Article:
- Another age-old conundrum
What do Thales, Heraclitus, Parmenides, Socrates, Plato, Aristotle, Plotinus, Augustine, Aquinas, Machiavelli, Hobbes, Descartes, Spinoza, Leibniz, Locke, Berkeley, Hume, Rousseau, Kant, Hegel, Byron, Schopenhauer, Nietzsche, Bentham, Mill, Marx, Bergson, James, Dewey, Russell, Wittgenstein, Heidegger, Kierkegaard, Sartre, Camus, Foucault and Ayer have in common? Bingo, if you guessed that they are all philosophers who have sadly passed on. You should be especially proud of yourself if you also knew that they are all – to a man – males. Indeed, women are nowhere to be seen when it comes to the field of philosophy. Which is unfortunate, really, for we could have done with wisdom from 50pc of all human beings that ever lived.
The dearth of women in philosophy over the centuries – indeed, their complete absence when it comes to ground-breaking, trend-setting, important philosophy – is a hard one to explain, even though their representation in letters and arts, for example, has been similarly disproportionate to their numbers. For here there’s a hypothesis – not mine, feminists to note please – that it’s the beauty of members of the fair sex that has inspired men to indulge in these creative pursuits, in the process producing great works of art. Women have no such inspiration – and considering the average male specimen they are not to blame one bit – which explains their rather poor showing in these areas.
Coming back to women and philosophy, some people (mostly women) hold women to be more practical than men. In this view, philosophy is at best a useless ‘academic’ pursuit that has no bearing on the real life, and vice versa. And then there are valid criticisms of philosophy. Richard Feynman, for example, lampooned philosophers who are eternally debating (without resolution) whether, when they are looking at something, they see only its light or the object itself: ‘This is one of those dopey philosophical things that an ordinary person has no difficulty with. Even the most profound philosopher eating his dinner has difficulties making out that perhaps what he is looking at might only be the light from his steak. But it still implies the existence of the steak, which he is able to lift by the fork to his mouth. The philosophers that are unable to make that analysis fall by the wayside through hunger.’ This criticism of philosophy forever going around in epistemological circles instead of settling issues has a lot of merit. That said, if the practical nature of women is accepted as a valid explanation for the question at hand, what is one to make of women’s lack of representation in science and technology, albeit not quite as bad as in philosophy. After all, what can be more practical than science and technology? The answer obviously lies elsewhere.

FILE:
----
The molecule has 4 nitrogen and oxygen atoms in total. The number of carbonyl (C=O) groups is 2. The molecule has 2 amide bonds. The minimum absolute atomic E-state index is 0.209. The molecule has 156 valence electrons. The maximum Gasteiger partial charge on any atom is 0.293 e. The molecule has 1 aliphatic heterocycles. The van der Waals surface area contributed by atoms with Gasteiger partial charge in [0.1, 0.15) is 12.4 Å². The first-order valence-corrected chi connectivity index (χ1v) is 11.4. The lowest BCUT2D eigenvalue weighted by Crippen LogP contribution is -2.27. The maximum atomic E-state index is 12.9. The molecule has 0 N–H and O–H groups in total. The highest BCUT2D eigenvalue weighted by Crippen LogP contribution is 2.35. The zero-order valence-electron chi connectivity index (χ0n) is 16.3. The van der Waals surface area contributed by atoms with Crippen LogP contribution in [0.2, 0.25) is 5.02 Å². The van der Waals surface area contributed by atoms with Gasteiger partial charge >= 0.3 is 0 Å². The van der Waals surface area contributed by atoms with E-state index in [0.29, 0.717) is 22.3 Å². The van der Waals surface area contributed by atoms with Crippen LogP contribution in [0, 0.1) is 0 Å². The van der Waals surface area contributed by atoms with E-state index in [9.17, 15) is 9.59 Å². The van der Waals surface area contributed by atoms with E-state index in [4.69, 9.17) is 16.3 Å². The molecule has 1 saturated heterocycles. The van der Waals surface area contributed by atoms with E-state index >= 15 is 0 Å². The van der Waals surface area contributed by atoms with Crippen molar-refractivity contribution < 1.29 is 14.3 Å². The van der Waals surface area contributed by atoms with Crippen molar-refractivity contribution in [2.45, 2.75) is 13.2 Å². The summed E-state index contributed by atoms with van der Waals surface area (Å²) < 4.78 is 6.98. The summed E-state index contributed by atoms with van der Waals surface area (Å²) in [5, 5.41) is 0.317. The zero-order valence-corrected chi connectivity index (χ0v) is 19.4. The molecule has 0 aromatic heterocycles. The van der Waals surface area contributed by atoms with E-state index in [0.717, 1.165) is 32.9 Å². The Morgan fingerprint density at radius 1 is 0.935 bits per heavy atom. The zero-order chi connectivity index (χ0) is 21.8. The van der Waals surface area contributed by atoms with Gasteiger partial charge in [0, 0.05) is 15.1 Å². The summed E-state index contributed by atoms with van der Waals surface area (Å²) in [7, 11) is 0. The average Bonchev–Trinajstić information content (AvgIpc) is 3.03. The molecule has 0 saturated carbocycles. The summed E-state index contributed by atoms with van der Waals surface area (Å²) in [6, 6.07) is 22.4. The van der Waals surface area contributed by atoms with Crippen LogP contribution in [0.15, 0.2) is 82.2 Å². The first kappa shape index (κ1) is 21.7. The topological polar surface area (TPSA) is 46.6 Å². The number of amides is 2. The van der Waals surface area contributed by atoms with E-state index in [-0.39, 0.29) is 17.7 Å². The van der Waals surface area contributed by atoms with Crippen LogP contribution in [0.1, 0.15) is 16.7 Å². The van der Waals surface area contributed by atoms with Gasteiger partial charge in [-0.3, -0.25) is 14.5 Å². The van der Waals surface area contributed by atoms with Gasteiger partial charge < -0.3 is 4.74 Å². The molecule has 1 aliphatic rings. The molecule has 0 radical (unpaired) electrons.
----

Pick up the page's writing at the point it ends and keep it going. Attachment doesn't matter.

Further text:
Socrates had this excellent advice for men: “By all means, marry. If you get a good wife, you will be happy. If you get a bad one, you will be a philosopher”
There’s a competing hypothesis according to which women do realise the utility of philosophy, but they simply don’t want to do it. Just like they don’t want to change tires or troubleshoot the water-heater. For my part, I am loath to give credence to any explanation that presumes to know what women want. Dr Sigmund Freud had this to say about the issue: “The great question that has never been answered, and which I have not yet been able to answer, despite my thirty years of research into the feminine soul, is ‘What does a woman want?'” I hope I will be forgiven for being skeptical about anybody who claims to know more on these issues than the inventor of psychoanalysis.
Then there’s the traditional explanation that drudgeries of housework and childcare (over the centuries) have been responsible for women not playing their part in philosophy. This explanation ignores the fact that an overwhelming majority of all men that ever lived were also too preoccupied to make ends meet to take up philosophical speculation. That said, there have been enough men, as well as women, in history who were lucky enough not to find themselves bogged down by the mere problems of survival and existence.
Hegel has an opinion on the issue, which today would be called extremely sexist: “Women can, of course, be educated, but their minds are not adapted to the higher sciences, philosophy, or certain of the arts.” Political incorrectness aside, this explanation is unsatisfactory (in itself) because it merely shifts the question one step back, namely: Why their minds are not adapted to certain pursuits?
Could it be that as with music and poetry, women are the reason why men have been taking up philosophy? Socrates had this excellent advice for men: “By all means, marry. If you get a good wife, you will be happy. If you get a bad one, you will be a philosopher.” Note that there was no parallel advice to women, which tells its own little story. While Russell and Ayer took the advice very enthusiastically (they got married four times each), not all philosophers heeded Socrates. Some were obviously too good at philosophy to even contemplate marriage.
Finally, could it be – I’m going out on a limb here – that women have not felt attracted to philosophy because they’ve always had answers to all questions already?